Thursday, September 8, 2016

The Whip

Ernie "The Whip" Bringier was a name unfamiliar to me before I found this record at the "fire sale" a few weeks ago.

It lead to me to learning other names like Vernon "Doctor Daddy-O" Winslow, George "Tex" "Mr. Cool" Stephens, "Honey Boy" Hardy, "Okey Dokey" Smith, "Honey Chile" Horne, "Sister Bessie" Griffin. Names that while unfamiliar to most, were integral in bringing a black voice to broadcast radio in the late 1940's and 50's.

When Vernon Winslow approached New Orleans radio station WJMR about broadcasting "race" music over the airwaves, they agreed it was an untapped market and were interested in the idea with one exception: Vernon wouldn't be allowed to speak on the air because he was creole, black enough in the eyes of the station owners.  Instead, the station manager had Vernon write scripts, select music and coach a white DJ on how to sound black, creating the persona "Poppa Stoppa".   In 1948, when the regular DJ failed to show up, Vernon Winslow took up the microphone himself and was fired for violating the studio policy of no blacks on the air.  A year later, he was back on the air at WWEZ as "Doctor Daddy-O", New Orleans' first "black" DJ. That same year (give or take a year, the history is sketchy) , WMRY became one of the first integrated stations in the country.

Ernie "The Whip" was among the first black DJ's at WMRY.

The text is hard to read, but I believe that first picture is Ernie.

At the time, DJ's were responsible for selling their own air time.  This record was a pitch directly from Ernie to Anheuser-Busch to sponsor his 15-minute show.  It demonstrates how he would use his show to promote Budweiser beer.

In the tracks, Ernie not only uses Budweiser bumper spots, rhythmically reading off the AB distributor phone number ("Magnolia 5 641"), but even interrupts the music to insert his own lyrics replacing the originals with references to Bud with "hold my hand" being appended with "hold Budweiser" and "Blueberry Hill" becoming "Budweiser Hill".

Side 1 includes the following tracks:

"Just to Hold My Hand" Paul Perryman
"I've Been Around" Little Willie John
"Steppin' High" Edgar Blanchard (announced as "Eddie" Blanchard)
"I Feel Good" Shirley & Lee
"Blueberry Hill" Fats Domino (beginning)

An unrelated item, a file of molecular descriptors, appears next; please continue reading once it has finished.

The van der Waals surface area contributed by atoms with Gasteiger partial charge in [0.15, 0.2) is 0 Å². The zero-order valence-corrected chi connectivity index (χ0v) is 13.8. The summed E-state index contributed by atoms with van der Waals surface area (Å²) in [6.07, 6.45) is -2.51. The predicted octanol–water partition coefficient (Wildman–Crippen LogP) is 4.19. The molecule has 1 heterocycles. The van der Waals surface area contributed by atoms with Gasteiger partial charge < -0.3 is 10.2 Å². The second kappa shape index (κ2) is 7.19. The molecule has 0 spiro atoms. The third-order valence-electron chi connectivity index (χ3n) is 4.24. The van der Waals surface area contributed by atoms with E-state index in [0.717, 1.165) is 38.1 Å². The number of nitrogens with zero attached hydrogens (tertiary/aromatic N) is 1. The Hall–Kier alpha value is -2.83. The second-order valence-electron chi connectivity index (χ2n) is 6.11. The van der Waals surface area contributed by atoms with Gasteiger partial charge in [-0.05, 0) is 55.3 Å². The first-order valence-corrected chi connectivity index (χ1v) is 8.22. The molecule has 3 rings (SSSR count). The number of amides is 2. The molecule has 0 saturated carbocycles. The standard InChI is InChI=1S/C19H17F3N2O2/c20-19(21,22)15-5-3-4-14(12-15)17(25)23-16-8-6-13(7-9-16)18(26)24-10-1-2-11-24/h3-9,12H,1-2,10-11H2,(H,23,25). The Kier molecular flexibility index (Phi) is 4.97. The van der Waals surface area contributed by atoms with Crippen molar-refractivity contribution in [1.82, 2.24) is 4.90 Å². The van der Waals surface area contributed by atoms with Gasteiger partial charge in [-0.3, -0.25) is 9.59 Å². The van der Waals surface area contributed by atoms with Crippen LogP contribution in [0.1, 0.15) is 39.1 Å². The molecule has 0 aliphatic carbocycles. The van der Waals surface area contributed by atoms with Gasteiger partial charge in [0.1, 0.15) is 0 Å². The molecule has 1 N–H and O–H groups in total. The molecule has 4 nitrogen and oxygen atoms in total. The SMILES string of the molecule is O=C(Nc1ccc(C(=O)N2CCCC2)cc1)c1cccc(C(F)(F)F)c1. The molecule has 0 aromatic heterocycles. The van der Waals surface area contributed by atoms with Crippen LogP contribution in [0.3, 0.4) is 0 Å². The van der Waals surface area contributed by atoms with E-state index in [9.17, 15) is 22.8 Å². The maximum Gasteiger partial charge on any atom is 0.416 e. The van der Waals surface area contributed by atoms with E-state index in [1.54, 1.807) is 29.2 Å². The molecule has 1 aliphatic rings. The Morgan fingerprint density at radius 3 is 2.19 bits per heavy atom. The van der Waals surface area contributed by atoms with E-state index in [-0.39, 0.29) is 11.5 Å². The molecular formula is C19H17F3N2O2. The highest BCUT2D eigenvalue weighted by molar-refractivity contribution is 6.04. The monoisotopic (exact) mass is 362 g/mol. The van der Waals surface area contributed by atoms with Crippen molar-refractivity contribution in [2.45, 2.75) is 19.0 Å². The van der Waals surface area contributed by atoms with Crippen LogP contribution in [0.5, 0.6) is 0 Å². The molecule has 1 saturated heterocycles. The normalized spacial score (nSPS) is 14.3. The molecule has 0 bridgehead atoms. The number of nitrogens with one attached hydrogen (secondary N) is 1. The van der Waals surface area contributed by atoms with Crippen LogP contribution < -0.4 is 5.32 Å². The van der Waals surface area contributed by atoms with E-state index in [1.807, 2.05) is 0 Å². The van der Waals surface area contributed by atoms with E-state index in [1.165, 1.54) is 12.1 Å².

Side 1 - Click to listen

Side 2 is the conclusion of "Blueberry Hill" and show wrap up.

Side 2 - Click to listen

This 1950 issue of "Sponsor" magazine mentions Ernie in an article titled "The Negro d.j. strikes it rich".

I couldn't find many pictures of Ernie on the internet.  These two were the best I could find.

Ernie is the fourth from the left with the third person hidden behind the second, seen with Cab Calloway to his left.

Ernie in the 1970's.

According to this article in Wavelength magazine, Ernie "The Whip" Bringier passed away in Los Angeles in 1983.  His obiturary mentions that Blatz Beer was a long-time sponsor of his show.  I guess the Anheuser-Busch deal didn't work out.


  1. You got yourself a little treasure there.

    1. Yeah, I thought it was a pretty good find myself.

  2. Wow Tom that is so cool! Truly a great score.

  3. This comment has been removed by the author.

  4. this is amazing. a little slice of music history!

  5. Hello Tom, what an incredible find. I'm working on a story about the history of NOLA radio and would love to listen to these, but the links aren't working. Any chance you would email them to me? Would so appreciate it.

  6. Hi Brandi, try this link for side 1: and this one for side 2: If those don't work for you, send me your email and I'll forward the .mp3s.


  7. Hi Tom,

    Thank you for the links! (I thought my email reply to the notification would get directed back to you...not overly familiar with the comments reply, so my apologies for not actually responding earlier!) These work and are incredible. Deep thanks!

  8. Glad you enjoyed. I'd love to read the resulting story.

  9. Hi Tom my name is Ernie branches Junior I'd like to talk to you my phone number is 504-473-5211 thank you

  10. Hi Ernie, good to hear from you. I will give you a call this evening.

  11. Hey I'm his youngest daughter I would love to talk to u (310)920-2511

  12. I remember Ernie The Whip.I know he lived on PrieurSt.His wife has passed and he had 2 daughters and 1son.I use to listen to him on radio in The 60's.

  13. @Anonymous: In the past week, I've been in contact with his son Ernie Jr. and his daughter D'Anza. I was happy to be able to return this record to D'Anza.


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